You can’t start with a roadmap
You start with a destination, not a detailed plan of turn-by-turn directions. When it comes to Product Management you begin with a vision of the product you think will delight your customers. Then you distill that vision down to the minimum viable product [MVP] you can release to the market. From that, you break the MVP down into distinct chunks of work. Finally, you prioritize those chunks based on value taking into account:
- Cost to build
- Time to market
- Development risk
- Return on investment
These priorities flow downstream where the chunks of work are refined into Epics. Epics will have a clear description of the chunk of work needing to be completed, a priority ranking based on the factors listed above, and clear acceptance criteria describing what it will take for the Epic to meet the Definition of Done.
This process does not begin with a Roadmap. It begins with a vision. From that Product vision, a set of priorities emerge that drive everything that happens downstream.
Roadmaps come from the bottom
Roadmaps aren’t built from the top down. Imagine taking a vacation. The map comes out only after the trip type, destination, duration, and mode of transportation have all been refined.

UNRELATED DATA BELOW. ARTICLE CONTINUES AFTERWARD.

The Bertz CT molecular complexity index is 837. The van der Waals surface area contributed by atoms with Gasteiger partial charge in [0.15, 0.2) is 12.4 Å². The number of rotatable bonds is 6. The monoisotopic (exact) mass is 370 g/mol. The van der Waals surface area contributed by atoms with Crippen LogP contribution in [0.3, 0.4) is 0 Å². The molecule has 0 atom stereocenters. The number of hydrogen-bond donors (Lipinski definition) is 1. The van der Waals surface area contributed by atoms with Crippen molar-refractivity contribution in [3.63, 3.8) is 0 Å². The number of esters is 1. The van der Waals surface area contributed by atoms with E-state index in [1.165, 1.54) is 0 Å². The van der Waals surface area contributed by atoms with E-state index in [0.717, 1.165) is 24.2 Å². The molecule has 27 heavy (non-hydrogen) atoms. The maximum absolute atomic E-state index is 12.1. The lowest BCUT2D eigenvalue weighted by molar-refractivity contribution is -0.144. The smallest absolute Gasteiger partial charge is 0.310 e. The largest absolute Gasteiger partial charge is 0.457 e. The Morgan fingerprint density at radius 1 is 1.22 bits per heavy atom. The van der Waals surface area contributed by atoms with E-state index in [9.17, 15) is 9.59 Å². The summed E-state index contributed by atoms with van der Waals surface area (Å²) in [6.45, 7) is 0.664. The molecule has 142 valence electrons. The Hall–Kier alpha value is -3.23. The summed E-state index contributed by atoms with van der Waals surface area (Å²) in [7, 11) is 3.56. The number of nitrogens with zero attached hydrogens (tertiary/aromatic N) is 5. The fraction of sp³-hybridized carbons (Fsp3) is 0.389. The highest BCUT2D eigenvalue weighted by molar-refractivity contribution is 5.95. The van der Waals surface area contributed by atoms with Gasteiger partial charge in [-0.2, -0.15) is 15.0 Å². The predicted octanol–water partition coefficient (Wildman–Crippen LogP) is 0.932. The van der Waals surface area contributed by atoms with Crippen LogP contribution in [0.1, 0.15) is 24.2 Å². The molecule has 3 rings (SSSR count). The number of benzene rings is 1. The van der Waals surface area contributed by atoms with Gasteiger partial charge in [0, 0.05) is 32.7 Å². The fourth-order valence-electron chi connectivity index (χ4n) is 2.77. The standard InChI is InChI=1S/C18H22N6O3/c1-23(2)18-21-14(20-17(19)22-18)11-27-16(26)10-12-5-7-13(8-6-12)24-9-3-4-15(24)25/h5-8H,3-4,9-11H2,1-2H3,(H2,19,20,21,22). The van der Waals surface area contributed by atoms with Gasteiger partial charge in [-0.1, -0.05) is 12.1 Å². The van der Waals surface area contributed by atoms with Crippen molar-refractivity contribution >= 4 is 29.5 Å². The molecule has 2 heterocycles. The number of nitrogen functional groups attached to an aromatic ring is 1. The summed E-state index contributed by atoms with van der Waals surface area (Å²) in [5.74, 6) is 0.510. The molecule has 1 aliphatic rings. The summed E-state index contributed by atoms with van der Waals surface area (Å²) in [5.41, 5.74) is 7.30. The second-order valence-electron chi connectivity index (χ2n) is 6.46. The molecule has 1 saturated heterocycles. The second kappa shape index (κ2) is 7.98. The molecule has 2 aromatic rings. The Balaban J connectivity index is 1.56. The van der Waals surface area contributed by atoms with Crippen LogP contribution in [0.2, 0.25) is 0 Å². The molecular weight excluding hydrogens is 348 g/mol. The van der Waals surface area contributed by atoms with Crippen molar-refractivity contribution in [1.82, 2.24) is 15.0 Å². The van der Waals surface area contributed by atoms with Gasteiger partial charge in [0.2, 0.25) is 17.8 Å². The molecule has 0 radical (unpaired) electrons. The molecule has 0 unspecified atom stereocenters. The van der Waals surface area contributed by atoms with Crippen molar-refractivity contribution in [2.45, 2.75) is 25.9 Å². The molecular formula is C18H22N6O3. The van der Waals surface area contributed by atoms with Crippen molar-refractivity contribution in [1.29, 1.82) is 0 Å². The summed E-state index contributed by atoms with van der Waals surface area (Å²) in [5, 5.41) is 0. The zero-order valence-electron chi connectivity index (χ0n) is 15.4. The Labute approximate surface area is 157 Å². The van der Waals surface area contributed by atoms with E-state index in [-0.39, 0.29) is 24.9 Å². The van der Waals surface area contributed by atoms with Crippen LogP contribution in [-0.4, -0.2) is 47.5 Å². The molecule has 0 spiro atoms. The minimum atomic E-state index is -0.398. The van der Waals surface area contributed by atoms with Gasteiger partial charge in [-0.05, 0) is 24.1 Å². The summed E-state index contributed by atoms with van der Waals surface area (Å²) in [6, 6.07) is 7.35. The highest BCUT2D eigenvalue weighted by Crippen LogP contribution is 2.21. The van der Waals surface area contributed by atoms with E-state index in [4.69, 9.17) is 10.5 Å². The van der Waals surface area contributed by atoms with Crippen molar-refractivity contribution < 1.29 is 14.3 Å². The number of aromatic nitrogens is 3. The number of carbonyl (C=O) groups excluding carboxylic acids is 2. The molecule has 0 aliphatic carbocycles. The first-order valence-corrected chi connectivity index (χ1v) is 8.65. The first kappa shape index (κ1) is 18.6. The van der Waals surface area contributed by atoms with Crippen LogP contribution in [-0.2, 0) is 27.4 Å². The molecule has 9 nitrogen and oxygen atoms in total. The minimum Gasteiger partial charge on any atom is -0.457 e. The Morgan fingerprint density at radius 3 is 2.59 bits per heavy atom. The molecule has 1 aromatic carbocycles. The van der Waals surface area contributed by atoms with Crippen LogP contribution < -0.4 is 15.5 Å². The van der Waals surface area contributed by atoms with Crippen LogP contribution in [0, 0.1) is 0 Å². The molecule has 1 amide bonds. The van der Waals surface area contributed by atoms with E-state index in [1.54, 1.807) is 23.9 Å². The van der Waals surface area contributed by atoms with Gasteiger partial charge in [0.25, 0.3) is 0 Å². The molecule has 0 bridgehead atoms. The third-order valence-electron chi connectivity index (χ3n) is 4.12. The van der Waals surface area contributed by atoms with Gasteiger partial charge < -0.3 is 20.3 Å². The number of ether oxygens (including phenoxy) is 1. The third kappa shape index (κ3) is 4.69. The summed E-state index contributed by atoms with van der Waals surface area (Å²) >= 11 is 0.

In an Agile delivery model, it makes no sense to plan delivery at the portfolio level. In fact, it creates a multitude of problems. Let’s examine why.
Top Down Roadmap Failures
- Building a Roadmap at the portfolio level is Waterfall, not Agile
- Roadmaps can’t be accurate without the refinement and capacity allocations performed at the team level
- A high level time box reinforces anti-patterns like cutting corners and aiming for minimum value delivery
- It inhibits innovation and reduces the opportunity to pivot toward more valuable delivery efforts
- It sets the entire release train up for a choice between mediocrity or failure
Bottom Up Roadmap Value
- Building a Roadmap from the team level up allows the entire train to align based on capacity and capability
- It ensures a more realistic delivery model and allows for flexibility if priorities change
- A roadmap built on team delivery cadence or Sprint Planning is far more accurate than one based on wishes
- innovation is built in when roadmaps are living guidelines driven from Sprint Planning up to leadership
- It sets the entire release train on the path to success
This does not mean leadership plays no part
Leadership still has a central role to play in Agile Delivery! In fact, the framework frees leadership up to focus more completely on that central role: Vision and Prioritization!
Vision gives every part of a release train a target to aim for and prioritization provides a way to organize the work undertaken by every level all the way down to the delivery teams. These are valuable contributions to an organization’s success and more importantly, they are the things leaders must contribute for any organization to stay relevant in today’s quickly changing marketplace.